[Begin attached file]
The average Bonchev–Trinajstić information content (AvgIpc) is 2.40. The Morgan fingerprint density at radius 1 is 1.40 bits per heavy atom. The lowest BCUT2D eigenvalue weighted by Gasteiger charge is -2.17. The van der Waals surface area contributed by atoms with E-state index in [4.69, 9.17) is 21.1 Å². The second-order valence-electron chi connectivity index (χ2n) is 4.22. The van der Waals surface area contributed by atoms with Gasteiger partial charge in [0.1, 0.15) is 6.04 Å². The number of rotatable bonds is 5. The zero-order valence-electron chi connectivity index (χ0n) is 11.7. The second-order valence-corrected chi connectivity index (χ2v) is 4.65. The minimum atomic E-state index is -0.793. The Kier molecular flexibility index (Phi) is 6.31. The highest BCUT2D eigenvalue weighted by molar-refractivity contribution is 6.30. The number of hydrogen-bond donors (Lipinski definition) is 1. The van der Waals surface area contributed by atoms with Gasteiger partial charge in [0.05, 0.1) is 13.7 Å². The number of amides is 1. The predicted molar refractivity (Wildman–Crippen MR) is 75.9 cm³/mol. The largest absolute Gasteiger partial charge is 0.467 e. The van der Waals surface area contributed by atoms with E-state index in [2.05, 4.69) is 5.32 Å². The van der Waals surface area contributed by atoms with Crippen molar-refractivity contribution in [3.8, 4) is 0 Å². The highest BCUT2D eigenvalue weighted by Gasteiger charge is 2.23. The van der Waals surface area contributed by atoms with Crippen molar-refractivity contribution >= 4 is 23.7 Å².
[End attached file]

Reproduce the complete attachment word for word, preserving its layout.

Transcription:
The average Bonchev–Trinajstić information content (AvgIpc) is 2.40. The Morgan fingerprint density at radius 1 is 1.40 bits per heavy atom. The lowest BCUT2D eigenvalue weighted by Gasteiger charge is -2.17. The van der Waals surface area contributed by atoms with E-state index in [4.69, 9.17) is 21.1 Å². The second-order valence-electron chi connectivity index (χ2n) is 4.22. The van der Waals surface area contributed by atoms with Gasteiger partial charge in [0.1, 0.15) is 6.04 Å². The number of rotatable bonds is 5. The zero-order valence-electron chi connectivity index (χ0n) is 11.7. The second-order valence-corrected chi connectivity index (χ2v) is 4.65. The minimum atomic E-state index is -0.793. The Kier molecular flexibility index (Phi) is 6.31. The highest BCUT2D eigenvalue weighted by molar-refractivity contribution is 6.30. The number of hydrogen-bond donors (Lipinski definition) is 1. The van der Waals surface area contributed by atoms with Gasteiger partial charge in [0.05, 0.1) is 13.7 Å². The number of amides is 1. The predicted molar refractivity (Wildman–Crippen MR) is 75.9 cm³/mol. The largest absolute Gasteiger partial charge is 0.467 e. The van der Waals surface area contributed by atoms with E-state index in [2.05, 4.69) is 5.32 Å². The van der Waals surface area contributed by atoms with Crippen molar-refractivity contribution in [3.8, 4) is 0 Å². The highest BCUT2D eigenvalue weighted by Gasteiger charge is 2.23. The van der Waals surface area contributed by atoms with Crippen molar-refractivity contribution >= 4 is 23.7 Å².